Philly's First Black Female Comic Book Store Owner Lands Variant Cover With Riri Williams

Philly's First Black Female Comic Book Store Owner Lands Variant Cover With Riri Williams
This post was published on the now-closed HuffPost Contributor platform. Contributors control their own work and posted freely to our site. If you need to flag this entry as abusive, send us an email.

Let's not forget all the #BlackGirlMagic that's happening in comics right now.

Image Credit: "Invincible Iron Man #1" Marvel Entertainment / Disney

You may not remember, but earlier this year, I posted about a new comic book store that opened in Philadelphia and how the owner, Ariell Johnson Johnson, was the first black woman to do so in the 'City of Brotherly Love'. Since then, there has been (slightly) more representation for black women in the blerd (black nerd) atmosphere. With the debut of Simone Missick as Misty Knight in Marvel's Netflix 'Luke Cage', Moon Girl and the Devil Dinosaur and now Riri Williams, black women and girls that correlate with all things geeky and nerdy are finally seeing more representation in the mainstream light.

Johnson, who has consistently made news since the launch of her store, Amalgam Comics & Coffeehouse, Inc., can know sell her very own variant copy in her store. Marvel will be releasing "Invincible Iron Man #1.", where Johnson is depicted on the cover sharing some tea with Riri while Tony Stark is in the background trying to avoid the paparazzi and fans.

Image Credit: Moon Girl for Marvel Entertainment

Johnson is thrilled that her store is an inclusive space for all things geeky and nerdy. She told ABC about her journey into comics and what it means to see black women being more visible in the comic book world.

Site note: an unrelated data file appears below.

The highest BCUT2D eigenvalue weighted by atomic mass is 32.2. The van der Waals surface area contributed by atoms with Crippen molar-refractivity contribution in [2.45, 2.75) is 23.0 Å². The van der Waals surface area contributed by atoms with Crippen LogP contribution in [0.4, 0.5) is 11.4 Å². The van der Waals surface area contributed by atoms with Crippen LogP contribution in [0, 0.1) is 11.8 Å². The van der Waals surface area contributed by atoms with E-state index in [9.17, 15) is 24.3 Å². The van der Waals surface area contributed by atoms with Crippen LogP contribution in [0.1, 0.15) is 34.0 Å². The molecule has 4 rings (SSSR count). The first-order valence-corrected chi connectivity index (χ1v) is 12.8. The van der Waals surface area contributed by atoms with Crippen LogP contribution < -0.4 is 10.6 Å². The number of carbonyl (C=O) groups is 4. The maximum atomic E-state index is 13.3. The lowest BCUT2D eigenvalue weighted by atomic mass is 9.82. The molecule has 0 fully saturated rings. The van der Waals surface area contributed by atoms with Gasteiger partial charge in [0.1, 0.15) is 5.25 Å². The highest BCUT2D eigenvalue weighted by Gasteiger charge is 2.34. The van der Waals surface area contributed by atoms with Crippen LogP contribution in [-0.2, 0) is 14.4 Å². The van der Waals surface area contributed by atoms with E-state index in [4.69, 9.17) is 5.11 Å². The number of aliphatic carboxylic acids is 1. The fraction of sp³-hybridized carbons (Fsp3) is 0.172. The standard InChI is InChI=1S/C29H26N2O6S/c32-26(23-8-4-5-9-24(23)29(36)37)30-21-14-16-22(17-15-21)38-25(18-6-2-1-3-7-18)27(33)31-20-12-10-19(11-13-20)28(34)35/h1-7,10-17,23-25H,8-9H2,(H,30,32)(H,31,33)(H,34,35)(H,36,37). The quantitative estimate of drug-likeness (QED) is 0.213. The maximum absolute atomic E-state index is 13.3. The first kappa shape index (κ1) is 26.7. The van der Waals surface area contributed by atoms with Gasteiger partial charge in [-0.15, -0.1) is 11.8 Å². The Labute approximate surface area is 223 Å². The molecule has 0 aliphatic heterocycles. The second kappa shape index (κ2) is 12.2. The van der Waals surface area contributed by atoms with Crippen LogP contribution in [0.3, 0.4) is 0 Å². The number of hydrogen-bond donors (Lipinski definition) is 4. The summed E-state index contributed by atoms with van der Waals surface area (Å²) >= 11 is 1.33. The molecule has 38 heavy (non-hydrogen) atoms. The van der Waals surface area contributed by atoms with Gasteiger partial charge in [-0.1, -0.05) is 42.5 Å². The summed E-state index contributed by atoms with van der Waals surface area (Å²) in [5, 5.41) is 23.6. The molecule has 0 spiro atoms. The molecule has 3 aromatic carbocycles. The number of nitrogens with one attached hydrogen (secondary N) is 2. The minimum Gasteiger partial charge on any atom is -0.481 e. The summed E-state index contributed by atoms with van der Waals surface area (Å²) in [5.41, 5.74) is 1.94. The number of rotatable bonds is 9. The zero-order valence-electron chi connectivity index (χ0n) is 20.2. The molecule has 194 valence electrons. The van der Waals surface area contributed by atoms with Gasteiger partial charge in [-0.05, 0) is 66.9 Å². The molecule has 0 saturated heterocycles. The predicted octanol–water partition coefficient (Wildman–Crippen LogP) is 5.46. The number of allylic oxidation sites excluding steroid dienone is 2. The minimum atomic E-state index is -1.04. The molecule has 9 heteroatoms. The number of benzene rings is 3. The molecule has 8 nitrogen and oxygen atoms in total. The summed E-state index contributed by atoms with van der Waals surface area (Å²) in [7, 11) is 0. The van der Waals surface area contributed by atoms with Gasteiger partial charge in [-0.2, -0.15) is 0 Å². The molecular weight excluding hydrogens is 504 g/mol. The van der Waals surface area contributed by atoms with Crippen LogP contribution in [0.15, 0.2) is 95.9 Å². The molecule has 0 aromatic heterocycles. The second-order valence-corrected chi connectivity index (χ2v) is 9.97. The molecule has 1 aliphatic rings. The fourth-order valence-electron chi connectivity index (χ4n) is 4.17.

"To think I made it a decade-plus and I had never seen a black, woman superhero is crazy because little white boys have so many [with whom they identify]: 'I want to be Iron Man!' 'I want to be Batman!' 'I want to be Superman.' 'I want to be Han Solo!' When you are a person of color, you're scraping the bottom of the barrel to find someone you can identify with. I always felt like I was watching other people's adventures," she explained. "Being introduced to Storm was a pivotal moment for me because had I not come across her, I might have grown out of my love for [comics]."

However, Riri Williams was just under heavy scrutiny on social media when Marvel artist, J. Scott Campbell released his version of Riri that caused a social media backlash because of his oversexualized depiction of the 14-year-old teen. Campbell who felt the backlash was "faux", couldn't understand why labeling a black teen, 'sassy' could be seen as inappropriate to young buyers and parents. He also seems to think people are outraged over her crop top but in reality, most people felt slighted about her aged face and how low her pants were. But before Marvel could correct their error, a plethora of artists took to social media to show their renditions of what a black teen should look like.

Image Credit: Anthony "Trill League" Piper

All that aside, it's great to see black girls and women have a voice and a visual representation in the comic book world. While I absolutely love Storm, I am happy to see new characters being created and lesser known characters being brought to the limelight. It's important for our young black girls to see themselves in the fictional world. As much as I talk about diversity, it usually surrounds men and even though it's hard to get representation for black men and other people of color, it's even harder to get black women and other women of color. I don't doubt that Marvel has an obsession with white guys saving the world, but I hope they will show a progressive and genuine interest in hiring black creative talent and other minority groups.

Image Credit: AOL BUILD Noam Galai

With Riri Williams, Misty Knight and Moon Girl representing for black girls, I hope to see more #BlackGirlMagic in comics on the covers and behind the scenes. Who knows, maybe we will get a Misty Knight comic and just maybe, she might be reading a Fabulize magazine issue.

Image Credit: Fabulize Magazine

To talk about black superheroes online, find us on Facebook and remember, #MySuperHeroesAreBlack

Go To Homepage

Popular in the Community